10 Things I Miss About Ireland

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Temple Bar, Dublin

HAVING SPENT TWO of the last three years in South America, I found myself getting a bit nostalgic today about home.

Finally parking my backpack down in Medellin, Colombia I’ve decided to give this writing lark a proper go, with my first novel released in two weeks time (yikes!).

On one hand, I love writing and the creative process, giving birth to new novels and following my passion.

On the other hand, I hate the fact that I’ve cocooned myself away, hours each day buried in my laptop, not embracing the culture and people here as much as I’d like.

Social life suffers a little during these times so my umbilical cord back to the Emerald Isle is regularly tweaked to make sure they haven’t forgotten me. Things I miss from back home include:

  1. English Speaking TV. I normally have it on in the background at home when I work. Unfortunately, Colombian TV wants to involve your eyes as well as your ears. The soap operas are soft-porn adverts.
  2. ‘Proper’ Bars. They just don’t do them here! I’m talking old man bars where you can sit, have a pint and chat with mates. The nearest equivalent in Colombia is hanging out in coffee shops.
  3. Large Coffees. Sizes here are extra small, small and medium.
  4. Music. Raggaeton and Salsa dominate the club scene. You want to see an Irish man outside his comfort zone? Throw a teetotal, sober foreigner in a bar on his own at 2am in Parque Poblado.
  5. Family and Friends. Most of them might be nobs, but they’re MY nobs.
  6. Fry-Up. A mainstay for me back home every Sunday morning, normally to choke a hangover. Pure fatty heaven.
  7. Seasons. In six months of living in Medellin, I’ve probably seen rain less than a dozen times. QUIT WHINING! I hear you say. My lily white skin has been flayed more times than I care to recall.
  8. English. My spanish is probably at an advanced improver level, which means I can get around. However, speaking in limited spanish also limits my experience, and certainly the conversations I can have. Exceptional at ordering coffee. Woeful at flirting.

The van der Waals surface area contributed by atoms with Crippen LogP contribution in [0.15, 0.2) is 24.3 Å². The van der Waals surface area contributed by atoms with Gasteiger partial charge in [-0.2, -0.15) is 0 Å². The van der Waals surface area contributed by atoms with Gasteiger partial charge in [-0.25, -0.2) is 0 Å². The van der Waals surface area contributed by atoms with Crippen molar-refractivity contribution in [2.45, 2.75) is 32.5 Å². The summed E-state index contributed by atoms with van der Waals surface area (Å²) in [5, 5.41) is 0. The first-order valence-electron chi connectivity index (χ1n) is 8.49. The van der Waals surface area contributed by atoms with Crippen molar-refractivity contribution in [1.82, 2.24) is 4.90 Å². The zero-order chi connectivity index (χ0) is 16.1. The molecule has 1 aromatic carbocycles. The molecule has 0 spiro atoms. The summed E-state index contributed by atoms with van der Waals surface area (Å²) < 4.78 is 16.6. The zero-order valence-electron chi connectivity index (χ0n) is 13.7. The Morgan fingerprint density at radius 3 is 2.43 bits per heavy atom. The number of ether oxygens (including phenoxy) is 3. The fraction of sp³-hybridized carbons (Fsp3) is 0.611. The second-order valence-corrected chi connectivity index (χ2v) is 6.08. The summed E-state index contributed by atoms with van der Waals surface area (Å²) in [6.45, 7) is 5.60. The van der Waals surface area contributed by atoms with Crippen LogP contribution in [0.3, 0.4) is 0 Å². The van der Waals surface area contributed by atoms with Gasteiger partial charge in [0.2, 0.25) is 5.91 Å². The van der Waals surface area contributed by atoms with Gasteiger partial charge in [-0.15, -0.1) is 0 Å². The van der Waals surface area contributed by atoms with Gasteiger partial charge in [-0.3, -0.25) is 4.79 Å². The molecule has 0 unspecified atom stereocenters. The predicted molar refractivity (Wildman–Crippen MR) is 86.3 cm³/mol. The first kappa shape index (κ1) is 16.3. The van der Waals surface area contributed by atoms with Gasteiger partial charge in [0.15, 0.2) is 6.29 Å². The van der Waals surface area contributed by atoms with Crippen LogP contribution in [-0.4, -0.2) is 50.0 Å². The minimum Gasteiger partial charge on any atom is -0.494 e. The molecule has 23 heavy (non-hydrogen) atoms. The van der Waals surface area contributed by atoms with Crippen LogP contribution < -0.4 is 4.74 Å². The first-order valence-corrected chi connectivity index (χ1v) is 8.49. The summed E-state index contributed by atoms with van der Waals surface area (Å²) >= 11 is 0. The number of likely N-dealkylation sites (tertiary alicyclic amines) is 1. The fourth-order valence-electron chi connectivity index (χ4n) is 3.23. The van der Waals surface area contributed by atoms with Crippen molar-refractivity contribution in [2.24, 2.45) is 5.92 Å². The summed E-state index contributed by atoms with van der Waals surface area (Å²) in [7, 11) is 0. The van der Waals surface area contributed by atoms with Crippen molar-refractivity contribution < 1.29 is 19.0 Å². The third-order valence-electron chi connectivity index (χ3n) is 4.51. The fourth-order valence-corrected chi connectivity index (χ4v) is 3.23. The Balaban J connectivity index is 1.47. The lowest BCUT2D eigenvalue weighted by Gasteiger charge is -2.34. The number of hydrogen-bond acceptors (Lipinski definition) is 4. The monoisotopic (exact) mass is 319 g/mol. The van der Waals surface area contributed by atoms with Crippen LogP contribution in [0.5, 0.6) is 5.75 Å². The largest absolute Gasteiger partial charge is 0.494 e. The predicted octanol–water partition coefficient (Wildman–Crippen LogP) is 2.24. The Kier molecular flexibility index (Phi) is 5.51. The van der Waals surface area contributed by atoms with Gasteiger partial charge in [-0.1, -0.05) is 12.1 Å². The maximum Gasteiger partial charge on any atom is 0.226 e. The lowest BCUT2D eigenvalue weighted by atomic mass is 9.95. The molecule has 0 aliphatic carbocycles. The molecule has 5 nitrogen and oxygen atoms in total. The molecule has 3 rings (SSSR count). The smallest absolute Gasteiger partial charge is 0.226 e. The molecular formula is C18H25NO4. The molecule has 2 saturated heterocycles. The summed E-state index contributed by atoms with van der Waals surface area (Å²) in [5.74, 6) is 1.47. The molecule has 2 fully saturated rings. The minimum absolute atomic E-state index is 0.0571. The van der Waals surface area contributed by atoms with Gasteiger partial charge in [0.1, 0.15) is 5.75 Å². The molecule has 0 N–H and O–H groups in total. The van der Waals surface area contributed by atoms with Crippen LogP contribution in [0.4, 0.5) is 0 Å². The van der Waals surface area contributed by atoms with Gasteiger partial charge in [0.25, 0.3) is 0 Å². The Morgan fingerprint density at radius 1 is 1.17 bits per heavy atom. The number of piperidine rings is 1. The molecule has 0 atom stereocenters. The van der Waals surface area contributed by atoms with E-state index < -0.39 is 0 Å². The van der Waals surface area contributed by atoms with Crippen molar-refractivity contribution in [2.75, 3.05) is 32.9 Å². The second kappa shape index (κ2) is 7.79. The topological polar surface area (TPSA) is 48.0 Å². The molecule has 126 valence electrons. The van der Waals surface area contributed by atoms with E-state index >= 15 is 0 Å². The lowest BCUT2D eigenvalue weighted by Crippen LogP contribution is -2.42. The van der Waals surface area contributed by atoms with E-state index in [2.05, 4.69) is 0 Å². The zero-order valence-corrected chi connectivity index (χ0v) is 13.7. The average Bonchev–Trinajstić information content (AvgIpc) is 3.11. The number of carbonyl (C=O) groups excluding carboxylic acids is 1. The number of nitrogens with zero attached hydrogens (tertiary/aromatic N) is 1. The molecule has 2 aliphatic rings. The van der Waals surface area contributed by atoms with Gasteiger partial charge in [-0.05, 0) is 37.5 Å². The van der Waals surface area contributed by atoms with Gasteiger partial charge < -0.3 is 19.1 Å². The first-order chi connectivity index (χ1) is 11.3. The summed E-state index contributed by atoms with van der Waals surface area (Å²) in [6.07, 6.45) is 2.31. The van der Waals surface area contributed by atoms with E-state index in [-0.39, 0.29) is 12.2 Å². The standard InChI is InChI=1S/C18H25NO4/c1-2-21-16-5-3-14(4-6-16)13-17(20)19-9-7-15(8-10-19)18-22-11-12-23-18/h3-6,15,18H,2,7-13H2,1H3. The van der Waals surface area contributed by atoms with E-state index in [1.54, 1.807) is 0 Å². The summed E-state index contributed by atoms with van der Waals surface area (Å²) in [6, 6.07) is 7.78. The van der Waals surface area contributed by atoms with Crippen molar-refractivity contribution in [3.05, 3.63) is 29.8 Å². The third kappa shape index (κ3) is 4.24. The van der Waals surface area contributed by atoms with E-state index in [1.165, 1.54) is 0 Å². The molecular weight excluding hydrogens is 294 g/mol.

9. The bustle of Temple Bar/Grafton Street on a weekend. Buskers, wandering tourists, the cobblestone paths – I miss going for a saunter around town, side stepping nackers and rivers of puke, taking in the charm of Dublin which I used to take for granted.
  10. Home Comforts. Originally from the North, I would head up to Antrim from Dublin to visit my mother every month. Dinner would be served on a plate as big as a shield, a roaring fire, city roads that branched out into country lanes as I closed in on the little village of Cloughmills – a world away from the hustle and bustle. The simple things in life.

There are plenty of ex-pats living here in Medellin, but so far I’ve resisted meeting up. I still harbour this romantic notion of immersing myself in the culture, going months without uttering a word of English.

Hooking up with Yanks and Brits abroad, while nice to grow your network and connections, always seemed to me like a cop-out when it came to embracing new countries, something like hitting up an Irish bar the moment you land in a new country.

So for now, I’ll keep plugging away on my laptop under the shade of a Ceiba tree, drinking my fresh fruit smoothie 🙂

pathfinders chapter 1

image attribution Rene Silvio H via Flickr

10 thoughts on “10 Things I Miss About Ireland

  • So many things that resonate in here. When we came to NZ we thought we would try to integrate…which has been less than successful so far. Despite speaking English, there are cultural nuances where mixing with other Brits has been a release for all those “what the…?” moments. Also everyone has their lives already and friendships take a long time to build as a rule. All you can do is keep trying to say yes to things really.

    Liked by 1 person

      • Rugby Union…maybe. Other sports not quite so much. Yes, I read Yes Man…brilliant book…very funny…but so true…you have to try to get out there and accept invitations. We went to our first kiwi barbecue not long back where they tell you to “bring a plate”…taken literally you would take a plate…but no…take food is what it means.

        The barbie was for bonfire night…in the summer…Guy Fawkes’ legend has spread it seems.

        Liked by 1 person

      • My brother lived in Wellington for five years and misses it every day, especially the BBQ. That’s hilarious. Like Barney from Simpsons bringing his beer keg to a party and asking where he can fill it up!!

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  • good summary ! advanced improver level Spanish? this is very good, with your English/French, you could speak with language, will come handy some time later in career or personal life…. maybe you could stay in Asia country for sometime 🙂

    Liked by 1 person

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